Libel is libel


Friday, November 30
Right now, there is a great deal of debate on various Web sites around the state over the merits of a libel suit filed by a Rescue Inc. volunteer against former Rescue Inc. executive director David Dunn and the owners of iBrattleboro, Chris Grotke and Lise LePage.

According to the suit, the volunteer is suing Dunn for defamatory comments about her that were posted on iBrattleboro, and suing Grotke and LePage for allowing the comments to appear of their Web site.

Leaving aside the merits of the case, a quick overview of libel law may be in order here.

According to the Media Law Resource Center, libel occurs when a false and defamatory statement about an identifiable person that is printed, broadcast, spoken or otherwise communicated to a third party, causing injury to the subject's reputation.

There is no uniform law for libel. Each state decides what the plaintiff in a libel suit must prove and what defenses are available for defendants. However, constitutional law requires that plaintiffs must prove that the statement has caused actual harm to their reputation, as opposed to being merely insulting or offensive, before someone can be held liable for defamation.

It has been often said that truth is an absolute defense to libel, but absolute accuracy isn't the main criterion. Rather, the general standard is that the information must be substantially true and that the plaintiff must prove that the statements of fact were false and were made with knowledge of, or reckless disregard for, their falsity. Even if a plaintiff can prove a statement is false, he cannot win a libel case unless he can also prove reckless disregard.

Libel law applies to Web sites too. While federal law protects Internet service providers from lawsuits, the MLRC said there have been five cases in recent years where bloggers have been sued and forced to pay damages for information posted on their Web sites. There are dozens of other cases in the legal pipeline.

Here is where the law can get tricky. On its home page, iBrattleboro says it is an "original, locally-owned citizen journalism site." Is what appears on iBrattleboro "journalism?" Are the people who post there "journalists?" While Grotke and LePage do perform actual journalism, as do other volunteers, the bulk of the content on iBrattleboro is opinion posted by mostly anonymous contributors. So is iBrattleboro a news site, or is it a blog? Further, what is Grotke and LePage's responsibility for monitoring the comments posted on their site?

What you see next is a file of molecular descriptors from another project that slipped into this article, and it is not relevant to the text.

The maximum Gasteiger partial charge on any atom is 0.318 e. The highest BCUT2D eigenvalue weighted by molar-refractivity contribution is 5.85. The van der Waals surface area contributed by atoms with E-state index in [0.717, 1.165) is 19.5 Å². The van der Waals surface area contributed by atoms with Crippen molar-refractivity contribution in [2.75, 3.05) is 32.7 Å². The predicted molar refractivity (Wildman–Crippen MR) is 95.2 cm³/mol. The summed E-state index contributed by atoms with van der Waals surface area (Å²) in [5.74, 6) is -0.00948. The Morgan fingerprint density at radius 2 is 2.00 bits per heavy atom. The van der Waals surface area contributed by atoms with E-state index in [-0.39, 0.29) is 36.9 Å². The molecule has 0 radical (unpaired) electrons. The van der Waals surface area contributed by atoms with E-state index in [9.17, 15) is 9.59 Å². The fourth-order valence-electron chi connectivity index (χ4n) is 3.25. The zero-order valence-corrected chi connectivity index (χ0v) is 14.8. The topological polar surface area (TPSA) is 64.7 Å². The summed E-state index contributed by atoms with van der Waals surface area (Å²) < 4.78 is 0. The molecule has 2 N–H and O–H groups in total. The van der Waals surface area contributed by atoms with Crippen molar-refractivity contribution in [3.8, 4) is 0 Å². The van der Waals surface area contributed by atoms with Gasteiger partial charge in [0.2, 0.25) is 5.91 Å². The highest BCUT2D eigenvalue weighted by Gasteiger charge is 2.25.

This line of questioning is not to knock Grotke and LePage. They are doing good work, but they are not immune to libel law. They unfortunately forgot an important principle that might have prevented this suit -- a timely correction of false or defamatory information and a formal apology will usually prevent legal action.

The Iowa Libel Research Project, conducted during the mid-1980s, found that while libel suits take an average of four years to complete and that most plaintiffs will lose, people still will sue. The researchers found that damage to reputation or financial harm were the main factors that prompted libel suits. Nearly three-quarters of the plaintiffs said that they would have been satisfied with a prompt retraction, correction or public or private apology, but the media turned down nearly 80 percent of the plaintiffs' requests.

The MLRC found that about 90 percent of all seriously litigated media libel cases never go to trial. For most media organizations, it is not the threat of a large settlement that is costly, it is the huge cost of successfully defending itself in court. Even the simplest libel action can cost tens of thousands of dollars to defend before the case ever comes to trial. A tenacious plaintiff or an unsympathetic judge can easily increase pre-trial costs to hundreds of thousands of dollars.

But there is a remedy, and it's called the Uniform Correction Act (UCA). Under the UCA, a publication that publishes a prompt and full correction for an erroneous story can be shielded from paying punitive damages or damages for loss of reputation. A libel plaintiff would have about three months to request in writing that a correction be published. The publication then would have up to 45 days to publish a correction. If the plaintiff fails to make a timely request, the publication would still be able to run a correction at any time up to trial. Although a lawsuit still can be filed, a publication complying with the UCA could be required only to pay the actual out-of-pocket economic loss that the plaintiff proves to be attributable to the false item.

The UCA was drafted in the 1990s by the National Conference of Commissioners on Uniform State Laws, a group of judges, law professors and lawyers representing all states. They work to develop state laws with uniform provisions. The UCA has been endorsed by the Associated Press Managing Editors, the American Society of Newspaper Editors and the Society of Professional Journalists, but only North Dakota has adopted it.

We think the UCA would help every publisher, broadcaster and Web site to defend itself against libel cases and we would encourage the Vermont Legislature to introduce this legislation in the coming year.


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